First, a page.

An Army unit recently ordered its officers with smartphones to delete applications considered pro-North Korea and critical of the South Korean government, the second such crackdown revealed in the past week, officials said Monday.
According to officials, the commander of the Sixth Army Corps handed down the order to a subordinate unit on Jan. 17, with a list of four pro-North Korean apps and six apps critical of the Lee Myung-bak administration.
The belated disclosure comes on the heels of a similar order made by another Army unit, under the Army Logistics Command, which was revealed last Friday. Officers there were told to delete and not to download smartphone applications considered pro-North Korea.
The Sixth Army Corps’ list of critical apps includes “Naneun Ggomsuda,” or “I’m a Petty-minded Creep,” a political satire program known for its hard-hitting criticism of the Lee government.
Other designated apps include “Smart Card,” which offers criticism of Seoul’s policy on unification, and “North Korea World,” which provides travel information for North Korea.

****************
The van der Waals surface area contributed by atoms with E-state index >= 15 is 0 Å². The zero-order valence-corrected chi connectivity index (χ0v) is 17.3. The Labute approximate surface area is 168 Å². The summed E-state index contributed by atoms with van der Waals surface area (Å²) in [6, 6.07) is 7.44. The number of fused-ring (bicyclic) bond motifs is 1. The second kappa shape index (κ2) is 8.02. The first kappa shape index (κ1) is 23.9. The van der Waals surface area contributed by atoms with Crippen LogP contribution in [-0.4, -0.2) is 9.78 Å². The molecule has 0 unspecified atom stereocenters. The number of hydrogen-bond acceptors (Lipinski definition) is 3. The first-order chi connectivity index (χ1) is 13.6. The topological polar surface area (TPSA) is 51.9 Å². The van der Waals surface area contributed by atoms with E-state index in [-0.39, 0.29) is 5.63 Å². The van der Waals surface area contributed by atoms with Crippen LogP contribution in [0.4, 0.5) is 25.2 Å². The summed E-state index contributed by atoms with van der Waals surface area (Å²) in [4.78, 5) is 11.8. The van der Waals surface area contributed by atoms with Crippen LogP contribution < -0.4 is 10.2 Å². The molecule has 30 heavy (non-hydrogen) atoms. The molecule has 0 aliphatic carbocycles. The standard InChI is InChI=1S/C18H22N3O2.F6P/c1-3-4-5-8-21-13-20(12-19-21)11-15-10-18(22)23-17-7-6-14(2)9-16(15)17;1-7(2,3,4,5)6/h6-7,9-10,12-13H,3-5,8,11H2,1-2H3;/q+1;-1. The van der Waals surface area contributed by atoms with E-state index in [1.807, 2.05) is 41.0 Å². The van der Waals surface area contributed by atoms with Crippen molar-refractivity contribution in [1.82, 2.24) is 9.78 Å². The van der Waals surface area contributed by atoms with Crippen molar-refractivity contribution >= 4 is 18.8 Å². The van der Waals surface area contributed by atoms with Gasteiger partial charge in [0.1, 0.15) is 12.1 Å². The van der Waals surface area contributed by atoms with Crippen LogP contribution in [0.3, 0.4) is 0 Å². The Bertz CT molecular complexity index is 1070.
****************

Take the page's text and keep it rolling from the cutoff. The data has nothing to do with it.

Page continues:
Earlier, the unit under the logistics command had put together a list of eight pro-North Korean apps, including “Naneun Ggomsuda.”
The decision generated controversy because the podcast program, for all its criticism of the current government, hasn’t directly supported North Korea.
Officials said that 10 days after the Sixth Army Corps issued the order on Jan. 17, the subordinate unit ran a security check and inspected individual officers’ smartphones under consent.
“With the head of the corps stressing security, a member of his staff appears to have made the list,” an Army official said. “We have not found similar moves in other Army units.”